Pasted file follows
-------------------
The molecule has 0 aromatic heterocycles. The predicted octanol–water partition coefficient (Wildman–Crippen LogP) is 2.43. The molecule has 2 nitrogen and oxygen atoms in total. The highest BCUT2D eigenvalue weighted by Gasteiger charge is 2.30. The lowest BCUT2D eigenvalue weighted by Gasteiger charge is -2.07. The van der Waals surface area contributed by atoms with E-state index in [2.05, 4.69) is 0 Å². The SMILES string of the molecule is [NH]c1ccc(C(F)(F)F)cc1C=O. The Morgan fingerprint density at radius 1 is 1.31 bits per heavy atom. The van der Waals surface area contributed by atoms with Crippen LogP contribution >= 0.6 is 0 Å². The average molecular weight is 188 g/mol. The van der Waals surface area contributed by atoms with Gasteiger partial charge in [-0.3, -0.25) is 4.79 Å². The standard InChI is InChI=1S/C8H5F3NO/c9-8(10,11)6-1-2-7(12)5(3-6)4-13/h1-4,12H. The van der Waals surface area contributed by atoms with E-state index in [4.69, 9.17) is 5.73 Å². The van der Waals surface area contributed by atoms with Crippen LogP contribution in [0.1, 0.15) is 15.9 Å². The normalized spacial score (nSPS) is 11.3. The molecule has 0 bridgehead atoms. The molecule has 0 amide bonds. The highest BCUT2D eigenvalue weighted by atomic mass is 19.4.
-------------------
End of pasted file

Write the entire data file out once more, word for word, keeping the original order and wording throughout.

The molecule has 0 aromatic heterocycles. The predicted octanol–water partition coefficient (Wildman–Crippen LogP) is 2.43. The molecule has 2 nitrogen and oxygen atoms in total. The highest BCUT2D eigenvalue weighted by Gasteiger charge is 2.30. The lowest BCUT2D eigenvalue weighted by Gasteiger charge is -2.07. The van der Waals surface area contributed by atoms with E-state index in [2.05, 4.69) is 0 Å². The SMILES string of the molecule is [NH]c1ccc(C(F)(F)F)cc1C=O. The Morgan fingerprint density at radius 1 is 1.31 bits per heavy atom. The van der Waals surface area contributed by atoms with Crippen LogP contribution >= 0.6 is 0 Å². The average molecular weight is 188 g/mol. The van der Waals surface area contributed by atoms with Gasteiger partial charge in [-0.3, -0.25) is 4.79 Å². The standard InChI is InChI=1S/C8H5F3NO/c9-8(10,11)6-1-2-7(12)5(3-6)4-13/h1-4,12H. The van der Waals surface area contributed by atoms with E-state index in [4.69, 9.17) is 5.73 Å². The van der Waals surface area contributed by atoms with Crippen LogP contribution in [0.1, 0.15) is 15.9 Å². The normalized spacial score (nSPS) is 11.3. The molecule has 0 bridgehead atoms. The molecule has 0 amide bonds. The highest BCUT2D eigenvalue weighted by atomic mass is 19.4.